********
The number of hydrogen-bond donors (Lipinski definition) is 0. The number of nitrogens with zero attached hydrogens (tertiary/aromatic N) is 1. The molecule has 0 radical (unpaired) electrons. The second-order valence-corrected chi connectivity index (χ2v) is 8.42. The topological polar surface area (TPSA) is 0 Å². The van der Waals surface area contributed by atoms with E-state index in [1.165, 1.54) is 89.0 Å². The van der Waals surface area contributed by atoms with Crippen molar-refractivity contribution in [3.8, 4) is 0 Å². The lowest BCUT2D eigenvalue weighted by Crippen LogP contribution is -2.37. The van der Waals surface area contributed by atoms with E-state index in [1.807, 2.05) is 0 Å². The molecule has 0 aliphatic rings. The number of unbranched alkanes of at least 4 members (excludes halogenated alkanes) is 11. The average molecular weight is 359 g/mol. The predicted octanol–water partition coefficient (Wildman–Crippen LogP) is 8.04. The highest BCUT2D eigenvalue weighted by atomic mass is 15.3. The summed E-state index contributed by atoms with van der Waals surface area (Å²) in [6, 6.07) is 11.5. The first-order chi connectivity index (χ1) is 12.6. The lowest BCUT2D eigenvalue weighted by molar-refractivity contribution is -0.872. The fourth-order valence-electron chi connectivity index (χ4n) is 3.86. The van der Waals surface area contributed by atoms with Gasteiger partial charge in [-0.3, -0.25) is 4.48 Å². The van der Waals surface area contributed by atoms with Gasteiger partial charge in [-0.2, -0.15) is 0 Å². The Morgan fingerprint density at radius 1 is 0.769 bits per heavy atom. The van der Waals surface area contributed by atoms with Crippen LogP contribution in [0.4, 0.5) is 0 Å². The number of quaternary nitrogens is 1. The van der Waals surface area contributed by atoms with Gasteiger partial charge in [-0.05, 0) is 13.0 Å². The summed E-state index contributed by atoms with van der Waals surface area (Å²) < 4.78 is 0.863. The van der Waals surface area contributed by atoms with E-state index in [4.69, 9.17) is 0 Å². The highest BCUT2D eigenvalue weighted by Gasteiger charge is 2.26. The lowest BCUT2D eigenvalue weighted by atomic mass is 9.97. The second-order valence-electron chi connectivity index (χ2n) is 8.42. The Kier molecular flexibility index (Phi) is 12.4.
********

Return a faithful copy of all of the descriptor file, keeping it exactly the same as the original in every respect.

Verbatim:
The number of hydrogen-bond donors (Lipinski definition) is 0. The number of nitrogens with zero attached hydrogens (tertiary/aromatic N) is 1. The molecule has 0 radical (unpaired) electrons. The second-order valence-corrected chi connectivity index (χ2v) is 8.42. The topological polar surface area (TPSA) is 0 Å². The van der Waals surface area contributed by atoms with E-state index in [1.165, 1.54) is 89.0 Å². The van der Waals surface area contributed by atoms with Crippen molar-refractivity contribution in [3.8, 4) is 0 Å². The lowest BCUT2D eigenvalue weighted by Crippen LogP contribution is -2.37. The van der Waals surface area contributed by atoms with E-state index in [1.807, 2.05) is 0 Å². The molecule has 0 aliphatic rings. The number of unbranched alkanes of at least 4 members (excludes halogenated alkanes) is 11. The average molecular weight is 359 g/mol. The predicted octanol–water partition coefficient (Wildman–Crippen LogP) is 8.04. The highest BCUT2D eigenvalue weighted by atomic mass is 15.3. The summed E-state index contributed by atoms with van der Waals surface area (Å²) in [6, 6.07) is 11.5. The first-order chi connectivity index (χ1) is 12.6. The lowest BCUT2D eigenvalue weighted by molar-refractivity contribution is -0.872. The fourth-order valence-electron chi connectivity index (χ4n) is 3.86. The van der Waals surface area contributed by atoms with Gasteiger partial charge in [-0.3, -0.25) is 4.48 Å². The van der Waals surface area contributed by atoms with Gasteiger partial charge in [-0.2, -0.15) is 0 Å². The Morgan fingerprint density at radius 1 is 0.769 bits per heavy atom. The van der Waals surface area contributed by atoms with Crippen LogP contribution in [0.4, 0.5) is 0 Å². The number of quaternary nitrogens is 1. The van der Waals surface area contributed by atoms with Gasteiger partial charge in [-0.05, 0) is 13.0 Å². The summed E-state index contributed by atoms with van der Waals surface area (Å²) < 4.78 is 0.863. The van der Waals surface area contributed by atoms with E-state index in [4.69, 9.17) is 0 Å². The highest BCUT2D eigenvalue weighted by Gasteiger charge is 2.26. The lowest BCUT2D eigenvalue weighted by atomic mass is 9.97. The second-order valence-electron chi connectivity index (χ2n) is 8.42. The Kier molecular flexibility index (Phi) is 12.4.